The Secret Role That Consultants Play at Pension Funds
Investment consultants can help reduce the headline risks faced by pension funds that have political figures on their boards, according to a recent study.
Investment consultants to pension funds with political members on their boards can do double duty: provide crucial advisory services and be a convenient scapegoat for poor performance.
That’s the conclusion from a study on choosing pension fund consultants. The research found that as the number of political figures on a pension fund’s board increases, the likelihood that the fund will hire investment consultants also grows. Specifically, if a pension fund increases the percentage of political board members by one standard deviation, the number of consultants will increase by an average of 0.2.
Politicians can interact with public pension funds in a number of ways. In some states, elections are held to fill seats on these boards, while in others, governors or lawmakers may appoint board members themselves. According to the paper, state officials who can serve on public pension boards include treasurers, elected officials, and even school board representatives.
The paper, entitled, “Choosing Pension Fund Investment Consultants,” was written by Aleksandar Andonov from the University of Amsterdam, Matteo Bonetti from De Nederlandsche Bank, and Irina Stefanescu from the Federal Reserve. The authors based their findings on a sample of 168 U.S. pension funds managing combined assets of $3.7 trillion as of 2020. According to the paper, about 27 percent of the board positions at these funds are held by members who have a political affiliation.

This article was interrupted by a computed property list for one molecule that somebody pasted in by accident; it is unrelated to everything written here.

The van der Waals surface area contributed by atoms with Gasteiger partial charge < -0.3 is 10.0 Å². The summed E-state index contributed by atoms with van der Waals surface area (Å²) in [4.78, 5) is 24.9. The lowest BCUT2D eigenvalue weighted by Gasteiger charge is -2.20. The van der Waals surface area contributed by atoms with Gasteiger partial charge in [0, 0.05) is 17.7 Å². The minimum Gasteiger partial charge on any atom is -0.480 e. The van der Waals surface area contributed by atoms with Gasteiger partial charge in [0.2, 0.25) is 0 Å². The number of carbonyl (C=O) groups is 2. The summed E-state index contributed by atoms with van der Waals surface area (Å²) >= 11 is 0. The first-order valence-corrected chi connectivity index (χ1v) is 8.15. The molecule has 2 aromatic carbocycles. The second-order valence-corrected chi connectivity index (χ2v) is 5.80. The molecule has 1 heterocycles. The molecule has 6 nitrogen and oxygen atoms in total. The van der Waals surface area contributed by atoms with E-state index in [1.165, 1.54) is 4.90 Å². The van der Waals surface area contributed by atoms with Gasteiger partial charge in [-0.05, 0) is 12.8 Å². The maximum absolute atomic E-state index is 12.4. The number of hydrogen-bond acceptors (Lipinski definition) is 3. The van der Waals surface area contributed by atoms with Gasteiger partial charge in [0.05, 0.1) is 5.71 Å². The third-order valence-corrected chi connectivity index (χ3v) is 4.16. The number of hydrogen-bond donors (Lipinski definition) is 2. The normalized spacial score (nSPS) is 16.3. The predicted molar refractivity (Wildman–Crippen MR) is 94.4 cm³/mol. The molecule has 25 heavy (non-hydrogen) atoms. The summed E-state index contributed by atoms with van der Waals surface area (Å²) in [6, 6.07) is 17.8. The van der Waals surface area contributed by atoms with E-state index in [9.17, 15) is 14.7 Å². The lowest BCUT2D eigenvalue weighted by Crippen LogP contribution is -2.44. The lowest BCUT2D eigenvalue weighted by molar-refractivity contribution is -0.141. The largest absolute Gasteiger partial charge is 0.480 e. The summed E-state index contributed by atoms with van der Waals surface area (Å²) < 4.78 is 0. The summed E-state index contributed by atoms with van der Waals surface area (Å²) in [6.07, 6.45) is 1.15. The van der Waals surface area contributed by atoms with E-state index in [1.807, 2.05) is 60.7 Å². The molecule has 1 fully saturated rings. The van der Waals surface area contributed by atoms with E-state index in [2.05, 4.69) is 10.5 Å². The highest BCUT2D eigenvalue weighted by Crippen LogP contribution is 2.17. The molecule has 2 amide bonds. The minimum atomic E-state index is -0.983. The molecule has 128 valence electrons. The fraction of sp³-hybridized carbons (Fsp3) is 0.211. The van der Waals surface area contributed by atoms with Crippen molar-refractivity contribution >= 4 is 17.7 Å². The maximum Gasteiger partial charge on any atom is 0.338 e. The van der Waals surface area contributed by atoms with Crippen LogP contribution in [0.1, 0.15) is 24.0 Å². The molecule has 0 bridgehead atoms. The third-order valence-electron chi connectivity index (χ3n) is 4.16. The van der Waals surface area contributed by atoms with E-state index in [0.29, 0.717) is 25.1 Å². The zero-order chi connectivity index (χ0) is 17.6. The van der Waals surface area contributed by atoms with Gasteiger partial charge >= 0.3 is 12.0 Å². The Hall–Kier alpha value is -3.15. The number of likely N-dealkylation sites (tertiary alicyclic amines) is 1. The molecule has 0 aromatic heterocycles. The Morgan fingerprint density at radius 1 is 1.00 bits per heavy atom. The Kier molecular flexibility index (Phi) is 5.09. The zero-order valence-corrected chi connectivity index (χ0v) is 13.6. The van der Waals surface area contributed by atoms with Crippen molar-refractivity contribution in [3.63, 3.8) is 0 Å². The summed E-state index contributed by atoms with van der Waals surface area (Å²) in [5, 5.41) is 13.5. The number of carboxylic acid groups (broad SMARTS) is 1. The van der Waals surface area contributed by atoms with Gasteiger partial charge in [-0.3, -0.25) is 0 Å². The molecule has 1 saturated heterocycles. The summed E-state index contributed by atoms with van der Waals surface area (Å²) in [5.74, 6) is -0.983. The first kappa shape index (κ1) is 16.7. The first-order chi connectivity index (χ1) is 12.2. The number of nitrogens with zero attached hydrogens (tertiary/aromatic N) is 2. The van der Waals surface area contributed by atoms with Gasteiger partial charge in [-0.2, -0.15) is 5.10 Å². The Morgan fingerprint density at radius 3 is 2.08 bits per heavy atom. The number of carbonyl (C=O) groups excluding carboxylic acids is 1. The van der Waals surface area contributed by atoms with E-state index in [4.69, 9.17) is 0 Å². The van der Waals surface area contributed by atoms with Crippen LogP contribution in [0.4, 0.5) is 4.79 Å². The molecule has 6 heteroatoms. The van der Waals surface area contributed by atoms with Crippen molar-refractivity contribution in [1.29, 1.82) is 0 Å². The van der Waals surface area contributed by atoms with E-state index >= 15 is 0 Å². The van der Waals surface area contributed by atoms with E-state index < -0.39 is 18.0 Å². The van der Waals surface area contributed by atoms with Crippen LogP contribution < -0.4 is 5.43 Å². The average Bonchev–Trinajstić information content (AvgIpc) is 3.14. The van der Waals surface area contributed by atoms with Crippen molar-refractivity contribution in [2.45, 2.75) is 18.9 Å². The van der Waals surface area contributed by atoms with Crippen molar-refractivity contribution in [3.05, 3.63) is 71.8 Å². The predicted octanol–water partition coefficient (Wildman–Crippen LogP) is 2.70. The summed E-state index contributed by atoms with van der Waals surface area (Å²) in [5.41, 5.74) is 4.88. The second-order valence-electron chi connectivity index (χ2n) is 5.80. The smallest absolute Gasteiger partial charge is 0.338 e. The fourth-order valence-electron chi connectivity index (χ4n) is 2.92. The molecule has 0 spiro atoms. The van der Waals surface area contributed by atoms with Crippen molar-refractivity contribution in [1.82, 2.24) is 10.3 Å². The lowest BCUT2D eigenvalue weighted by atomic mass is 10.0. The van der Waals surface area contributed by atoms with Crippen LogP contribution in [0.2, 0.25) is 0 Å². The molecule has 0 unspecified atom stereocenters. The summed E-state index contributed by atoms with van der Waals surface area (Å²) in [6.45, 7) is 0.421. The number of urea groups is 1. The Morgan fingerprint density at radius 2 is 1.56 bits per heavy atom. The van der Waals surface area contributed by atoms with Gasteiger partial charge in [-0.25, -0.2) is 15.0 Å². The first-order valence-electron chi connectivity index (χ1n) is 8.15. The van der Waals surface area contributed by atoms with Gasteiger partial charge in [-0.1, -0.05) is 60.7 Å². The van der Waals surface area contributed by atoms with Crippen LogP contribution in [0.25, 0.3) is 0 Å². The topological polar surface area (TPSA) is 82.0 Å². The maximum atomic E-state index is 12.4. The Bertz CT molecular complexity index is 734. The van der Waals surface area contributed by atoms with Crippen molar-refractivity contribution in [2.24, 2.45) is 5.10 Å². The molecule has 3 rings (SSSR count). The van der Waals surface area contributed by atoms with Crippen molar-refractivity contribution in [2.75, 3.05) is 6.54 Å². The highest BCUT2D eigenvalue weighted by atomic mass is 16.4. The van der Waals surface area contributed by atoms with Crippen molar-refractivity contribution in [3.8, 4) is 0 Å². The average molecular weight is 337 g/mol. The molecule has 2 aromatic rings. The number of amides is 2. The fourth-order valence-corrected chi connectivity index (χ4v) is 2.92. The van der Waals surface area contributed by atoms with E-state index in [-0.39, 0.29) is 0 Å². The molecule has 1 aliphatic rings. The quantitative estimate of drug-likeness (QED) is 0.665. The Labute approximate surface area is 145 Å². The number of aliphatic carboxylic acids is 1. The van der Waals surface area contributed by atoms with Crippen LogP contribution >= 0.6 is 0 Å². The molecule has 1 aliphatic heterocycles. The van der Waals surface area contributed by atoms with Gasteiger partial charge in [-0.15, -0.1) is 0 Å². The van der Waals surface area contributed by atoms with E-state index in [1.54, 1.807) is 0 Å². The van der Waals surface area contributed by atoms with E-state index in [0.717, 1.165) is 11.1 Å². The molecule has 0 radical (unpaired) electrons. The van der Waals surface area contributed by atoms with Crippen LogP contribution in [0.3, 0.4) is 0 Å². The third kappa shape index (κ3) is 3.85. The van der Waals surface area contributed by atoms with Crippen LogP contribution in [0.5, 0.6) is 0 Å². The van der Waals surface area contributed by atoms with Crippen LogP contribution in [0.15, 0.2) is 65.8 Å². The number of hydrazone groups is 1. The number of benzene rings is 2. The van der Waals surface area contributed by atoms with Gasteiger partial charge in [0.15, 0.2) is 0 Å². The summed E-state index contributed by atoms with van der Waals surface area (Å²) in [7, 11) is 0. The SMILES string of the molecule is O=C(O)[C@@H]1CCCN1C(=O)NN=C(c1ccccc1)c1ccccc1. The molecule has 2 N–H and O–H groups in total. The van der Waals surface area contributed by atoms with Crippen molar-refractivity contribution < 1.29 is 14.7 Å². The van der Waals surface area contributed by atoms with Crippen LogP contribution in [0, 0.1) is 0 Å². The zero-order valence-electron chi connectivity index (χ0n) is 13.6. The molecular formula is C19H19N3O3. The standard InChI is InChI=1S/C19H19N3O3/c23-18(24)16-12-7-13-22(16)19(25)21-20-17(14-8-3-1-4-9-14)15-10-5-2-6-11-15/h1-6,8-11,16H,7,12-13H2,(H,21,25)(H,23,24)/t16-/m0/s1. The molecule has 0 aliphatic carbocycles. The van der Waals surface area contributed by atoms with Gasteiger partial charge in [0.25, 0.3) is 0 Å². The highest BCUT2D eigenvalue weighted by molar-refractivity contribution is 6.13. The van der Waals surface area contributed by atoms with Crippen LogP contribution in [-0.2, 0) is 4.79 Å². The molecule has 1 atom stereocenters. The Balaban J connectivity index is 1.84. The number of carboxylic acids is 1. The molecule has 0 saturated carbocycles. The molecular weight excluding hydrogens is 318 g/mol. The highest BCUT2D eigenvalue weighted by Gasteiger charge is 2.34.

“The increased reliance on investment consultants is consistent with prior evidence, which suggests that boards dominated by politicians are more sensitive to headline risk and therefore prefer to shift the responsibility in case of poor performance,” the study said. It added that this risk may lead political board members to “hire investment consultants not for their expertise or network, but rather as a shield against public criticism and legal consequences, even if they fail to add value to participants and face conflicting incentives.”
The paper also found that political board members at pension funds typically have strong financial education and expertise backgrounds, which suggests that their reliance on consultants is not due to a lack of skills.
This is not the first time that scholars have found that investment consultants can serve as scapegoats for underperformance. In a prior study published in 2017, two scholars from the University of Oxford and the University of Connecticut found that because institutional investors are heavily influenced by the recommendations made by investment consultants, they’re prone to use those consultants “as a shield to avoid blame if the plan underperforms.”
But politics isn’t the only reason that pension funds hire consultants. The paper also found that the amount of money that a fund allocates to alternative assets is directly proportional to the number of investment consultants hired by the fund.
For example, when a pension fund increases its allocation to private equity by 10 percentage points, the probability that it will hire a specialized PE consultant increases by 23.4 percentage points. According to the paper, this is often due to the fact that investment consultants typically have more expertise in specialized private market asset classes, such as private equity, hedge funds, and real estate.
“Overall, pension funds [that] rely more heavily on consultant services differ significantly from pension funds that do not,” the paper concluded. “Pension funds [tend to] use more consultants when they are larger, have more investments in alternative assets, and have more politicians on their board.”